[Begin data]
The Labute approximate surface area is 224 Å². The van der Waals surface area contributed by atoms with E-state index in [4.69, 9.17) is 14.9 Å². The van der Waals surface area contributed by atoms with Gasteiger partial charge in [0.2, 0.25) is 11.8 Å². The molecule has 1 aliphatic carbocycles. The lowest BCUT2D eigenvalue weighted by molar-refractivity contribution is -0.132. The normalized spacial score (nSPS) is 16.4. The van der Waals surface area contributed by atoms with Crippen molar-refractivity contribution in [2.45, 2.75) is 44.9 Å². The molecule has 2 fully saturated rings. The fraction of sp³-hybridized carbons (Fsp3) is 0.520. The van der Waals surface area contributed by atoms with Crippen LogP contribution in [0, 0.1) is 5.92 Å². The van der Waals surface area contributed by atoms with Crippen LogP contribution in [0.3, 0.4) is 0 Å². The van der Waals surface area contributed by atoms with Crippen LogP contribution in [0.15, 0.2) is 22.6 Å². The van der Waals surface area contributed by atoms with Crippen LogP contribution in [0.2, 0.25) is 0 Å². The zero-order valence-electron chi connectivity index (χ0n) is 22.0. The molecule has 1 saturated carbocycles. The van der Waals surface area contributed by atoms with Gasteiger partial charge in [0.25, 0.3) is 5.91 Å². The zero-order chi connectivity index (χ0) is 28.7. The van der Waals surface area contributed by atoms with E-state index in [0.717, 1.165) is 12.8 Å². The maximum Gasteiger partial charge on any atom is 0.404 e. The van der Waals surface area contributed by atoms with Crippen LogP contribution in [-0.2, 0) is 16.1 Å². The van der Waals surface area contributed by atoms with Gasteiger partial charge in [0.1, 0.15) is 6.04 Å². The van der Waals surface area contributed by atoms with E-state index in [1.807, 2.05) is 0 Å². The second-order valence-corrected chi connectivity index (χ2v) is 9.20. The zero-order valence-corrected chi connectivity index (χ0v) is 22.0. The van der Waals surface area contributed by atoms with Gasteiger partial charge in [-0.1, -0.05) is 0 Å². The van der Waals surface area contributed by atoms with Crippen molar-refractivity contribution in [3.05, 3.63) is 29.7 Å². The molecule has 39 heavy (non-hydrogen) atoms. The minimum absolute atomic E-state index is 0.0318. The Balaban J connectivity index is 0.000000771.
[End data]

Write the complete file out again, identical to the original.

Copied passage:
The Labute approximate surface area is 224 Å². The van der Waals surface area contributed by atoms with E-state index in [4.69, 9.17) is 14.9 Å². The van der Waals surface area contributed by atoms with Gasteiger partial charge in [0.2, 0.25) is 11.8 Å². The molecule has 1 aliphatic carbocycles. The lowest BCUT2D eigenvalue weighted by molar-refractivity contribution is -0.132. The normalized spacial score (nSPS) is 16.4. The van der Waals surface area contributed by atoms with Crippen molar-refractivity contribution in [2.45, 2.75) is 44.9 Å². The molecule has 2 fully saturated rings. The fraction of sp³-hybridized carbons (Fsp3) is 0.520. The van der Waals surface area contributed by atoms with Crippen LogP contribution in [0, 0.1) is 5.92 Å². The van der Waals surface area contributed by atoms with Crippen LogP contribution in [0.3, 0.4) is 0 Å². The van der Waals surface area contributed by atoms with Crippen LogP contribution in [0.15, 0.2) is 22.6 Å². The van der Waals surface area contributed by atoms with Crippen LogP contribution in [0.2, 0.25) is 0 Å². The zero-order valence-electron chi connectivity index (χ0n) is 22.0. The molecule has 1 saturated carbocycles. The van der Waals surface area contributed by atoms with Gasteiger partial charge in [0.25, 0.3) is 5.91 Å². The zero-order chi connectivity index (χ0) is 28.7. The van der Waals surface area contributed by atoms with E-state index in [0.717, 1.165) is 12.8 Å². The maximum Gasteiger partial charge on any atom is 0.404 e. The van der Waals surface area contributed by atoms with Crippen LogP contribution in [-0.2, 0) is 16.1 Å². The van der Waals surface area contributed by atoms with Gasteiger partial charge in [0.1, 0.15) is 6.04 Å². The van der Waals surface area contributed by atoms with E-state index in [1.807, 2.05) is 0 Å². The second-order valence-corrected chi connectivity index (χ2v) is 9.20. The zero-order valence-corrected chi connectivity index (χ0v) is 22.0. The van der Waals surface area contributed by atoms with Gasteiger partial charge in [-0.1, -0.05) is 0 Å². The van der Waals surface area contributed by atoms with Crippen molar-refractivity contribution in [3.05, 3.63) is 29.7 Å². The molecule has 39 heavy (non-hydrogen) atoms. The minimum absolute atomic E-state index is 0.0318. The Balaban J connectivity index is 0.000000771.